Yet all that sunlight only seems to go so far as a disinfectant. There was former Speaker Gordon Fox, who remains in federal prison for admitting he took a bribe in exchange for a Thayer Street liquor license when he was on the city’s Board of Licenses. Ray Gallison, the former chairman of the powerful House Finance Committee, is in federal prison for looting a dead guy’s estate. John Carnevale, the former vice-chair of the same committee, was thrown off the voter rolls and then charged with perjury after a Channel 12 investigation revealed he didn’t actually live in the Silver Lake neighborhood he represented. And the Providence City Council’s two highest-ranking members – President Luis Aponte and Majority Leader Kevin Jackson – resigned from their leadership posts after being charged in separate investigations into their campaign finances. Jackson was also accused of embezzling funds from a youth sports team he founded; in May, he became the first Providence politician ever to be recalled from office.
“You always think if you prosecute public corruption, it will get better,” Arlene Violet, who famously tangled with the mob while serving as attorney general in the mid-1980s, told East Side Monthly. “But I can’t make that claim.”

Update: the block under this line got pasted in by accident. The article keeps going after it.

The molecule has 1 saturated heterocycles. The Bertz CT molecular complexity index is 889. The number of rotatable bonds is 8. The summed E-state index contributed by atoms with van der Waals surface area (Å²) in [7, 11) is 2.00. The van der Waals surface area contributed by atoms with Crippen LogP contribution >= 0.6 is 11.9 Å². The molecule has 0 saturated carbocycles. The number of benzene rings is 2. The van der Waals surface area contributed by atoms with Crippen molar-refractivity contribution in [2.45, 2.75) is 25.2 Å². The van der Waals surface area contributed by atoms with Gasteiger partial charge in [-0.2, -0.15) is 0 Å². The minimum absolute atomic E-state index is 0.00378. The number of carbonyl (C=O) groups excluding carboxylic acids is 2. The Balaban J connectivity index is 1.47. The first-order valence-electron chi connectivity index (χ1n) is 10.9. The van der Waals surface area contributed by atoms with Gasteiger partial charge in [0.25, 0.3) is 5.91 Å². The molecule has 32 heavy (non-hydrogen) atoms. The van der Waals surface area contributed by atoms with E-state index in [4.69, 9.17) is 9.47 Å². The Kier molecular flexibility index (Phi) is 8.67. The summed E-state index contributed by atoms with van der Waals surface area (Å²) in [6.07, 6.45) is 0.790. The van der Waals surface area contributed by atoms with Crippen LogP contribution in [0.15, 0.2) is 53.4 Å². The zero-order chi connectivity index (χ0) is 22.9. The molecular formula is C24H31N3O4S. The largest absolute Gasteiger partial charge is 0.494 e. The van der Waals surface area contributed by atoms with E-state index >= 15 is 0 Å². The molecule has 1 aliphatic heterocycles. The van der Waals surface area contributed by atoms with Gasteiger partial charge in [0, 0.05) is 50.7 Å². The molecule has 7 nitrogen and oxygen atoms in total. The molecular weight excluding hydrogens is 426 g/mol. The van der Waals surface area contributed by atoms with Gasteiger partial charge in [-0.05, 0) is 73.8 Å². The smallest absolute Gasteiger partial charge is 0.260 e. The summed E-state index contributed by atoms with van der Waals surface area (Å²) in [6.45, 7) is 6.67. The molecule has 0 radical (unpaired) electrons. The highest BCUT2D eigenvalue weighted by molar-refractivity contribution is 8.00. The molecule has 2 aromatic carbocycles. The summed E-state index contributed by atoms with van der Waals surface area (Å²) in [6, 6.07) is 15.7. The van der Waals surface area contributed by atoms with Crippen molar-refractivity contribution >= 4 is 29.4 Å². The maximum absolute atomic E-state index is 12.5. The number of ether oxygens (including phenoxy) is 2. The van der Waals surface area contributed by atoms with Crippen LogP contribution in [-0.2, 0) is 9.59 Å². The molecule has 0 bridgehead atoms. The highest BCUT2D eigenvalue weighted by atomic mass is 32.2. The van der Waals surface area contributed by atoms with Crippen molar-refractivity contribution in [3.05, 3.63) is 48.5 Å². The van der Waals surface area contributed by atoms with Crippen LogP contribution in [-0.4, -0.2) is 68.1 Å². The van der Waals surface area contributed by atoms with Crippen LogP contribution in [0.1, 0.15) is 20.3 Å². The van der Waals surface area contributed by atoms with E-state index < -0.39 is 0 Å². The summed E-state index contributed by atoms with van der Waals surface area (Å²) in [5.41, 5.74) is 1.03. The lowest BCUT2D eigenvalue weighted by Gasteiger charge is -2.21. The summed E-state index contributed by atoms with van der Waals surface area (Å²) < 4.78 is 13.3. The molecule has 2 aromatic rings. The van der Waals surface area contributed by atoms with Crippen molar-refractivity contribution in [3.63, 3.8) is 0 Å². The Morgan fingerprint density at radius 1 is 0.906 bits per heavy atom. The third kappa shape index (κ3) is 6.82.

Violet, whose efforts to root out corruption were also featured in an episode of Crimetown, has an especially cynical view of how locals deal with political malfeasance. She jokes that while Rhode Island is one of most Catholic states in the country, the politicians “must be dozing off during the sermons.” And she thinks the public is too quick to forgive, forget and re-elect unethical politicians.
“Rhode Islanders send the same people back to office even if they’re rascals,” Violet said. “The reason is they’re on a first-name basis. Instead of throwing the rascal out, I think the mentality is, ‘I know the rascal.’ The person gets in office and sees the opportunity and the public doesn’t body-check them, and they just continue to skate.”
It does appear that city and state leaders are making a concerted effort to send more politicians to the penalty box.
At the R.I. Board of Elections, a change in leadership on the staff as well as new laws passed after the Fox scandal seem to have lit a fire under the staff. It was the board that referred the cases of Aponte, Palumbo and Jackson to the attorney general’s office. In June the board forwarded another case to Attorney General Peter Kilmartin involving veteran Rep. Anastasia Williams’ possible misuse of campaign funds. (Williams had not been charged as of this issue’s publication.)
“It’s important to have someone at the Board of Elections doing a really good job of identifying potential problems and coordinating with law enforcement,” former U.S. Attorney Peter Neronha says. He calls the Fox investigation a “classic campaign finance case” that turned into much more.